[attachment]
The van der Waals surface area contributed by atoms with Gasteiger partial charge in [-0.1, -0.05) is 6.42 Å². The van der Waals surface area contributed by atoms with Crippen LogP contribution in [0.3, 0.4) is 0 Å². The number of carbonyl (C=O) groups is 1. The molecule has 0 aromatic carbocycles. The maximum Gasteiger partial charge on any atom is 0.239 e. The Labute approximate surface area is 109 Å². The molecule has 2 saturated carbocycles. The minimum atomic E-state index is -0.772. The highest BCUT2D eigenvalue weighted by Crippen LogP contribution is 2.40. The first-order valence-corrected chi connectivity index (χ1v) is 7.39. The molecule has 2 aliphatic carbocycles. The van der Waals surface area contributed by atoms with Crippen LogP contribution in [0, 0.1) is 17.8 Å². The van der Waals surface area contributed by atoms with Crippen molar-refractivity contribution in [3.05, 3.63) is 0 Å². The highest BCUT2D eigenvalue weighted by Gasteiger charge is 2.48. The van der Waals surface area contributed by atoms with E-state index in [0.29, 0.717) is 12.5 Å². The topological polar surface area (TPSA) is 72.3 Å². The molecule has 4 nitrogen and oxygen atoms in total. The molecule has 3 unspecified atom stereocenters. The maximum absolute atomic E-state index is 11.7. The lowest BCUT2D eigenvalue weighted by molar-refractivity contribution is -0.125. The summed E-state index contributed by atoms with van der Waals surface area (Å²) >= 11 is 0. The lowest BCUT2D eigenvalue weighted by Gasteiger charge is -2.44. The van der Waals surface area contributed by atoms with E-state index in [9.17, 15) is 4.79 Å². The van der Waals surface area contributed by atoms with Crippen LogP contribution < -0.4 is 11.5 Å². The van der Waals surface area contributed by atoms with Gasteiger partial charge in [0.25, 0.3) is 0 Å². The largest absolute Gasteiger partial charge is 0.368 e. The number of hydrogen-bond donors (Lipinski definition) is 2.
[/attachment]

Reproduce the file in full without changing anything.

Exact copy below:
The van der Waals surface area contributed by atoms with Gasteiger partial charge in [-0.1, -0.05) is 6.42 Å². The van der Waals surface area contributed by atoms with Crippen LogP contribution in [0.3, 0.4) is 0 Å². The number of carbonyl (C=O) groups is 1. The molecule has 0 aromatic carbocycles. The maximum Gasteiger partial charge on any atom is 0.239 e. The Labute approximate surface area is 109 Å². The molecule has 2 saturated carbocycles. The minimum atomic E-state index is -0.772. The highest BCUT2D eigenvalue weighted by Crippen LogP contribution is 2.40. The first-order valence-corrected chi connectivity index (χ1v) is 7.39. The molecule has 2 aliphatic carbocycles. The van der Waals surface area contributed by atoms with Crippen LogP contribution in [0, 0.1) is 17.8 Å². The van der Waals surface area contributed by atoms with Crippen molar-refractivity contribution in [3.05, 3.63) is 0 Å². The highest BCUT2D eigenvalue weighted by Gasteiger charge is 2.48. The van der Waals surface area contributed by atoms with E-state index in [0.29, 0.717) is 12.5 Å². The topological polar surface area (TPSA) is 72.3 Å². The molecule has 4 nitrogen and oxygen atoms in total. The molecule has 3 unspecified atom stereocenters. The maximum absolute atomic E-state index is 11.7. The lowest BCUT2D eigenvalue weighted by molar-refractivity contribution is -0.125. The summed E-state index contributed by atoms with van der Waals surface area (Å²) >= 11 is 0. The lowest BCUT2D eigenvalue weighted by Gasteiger charge is -2.44. The van der Waals surface area contributed by atoms with E-state index in [9.17, 15) is 4.79 Å². The van der Waals surface area contributed by atoms with Crippen LogP contribution < -0.4 is 11.5 Å². The van der Waals surface area contributed by atoms with Gasteiger partial charge in [0.25, 0.3) is 0 Å². The largest absolute Gasteiger partial charge is 0.368 e. The number of hydrogen-bond donors (Lipinski definition) is 2.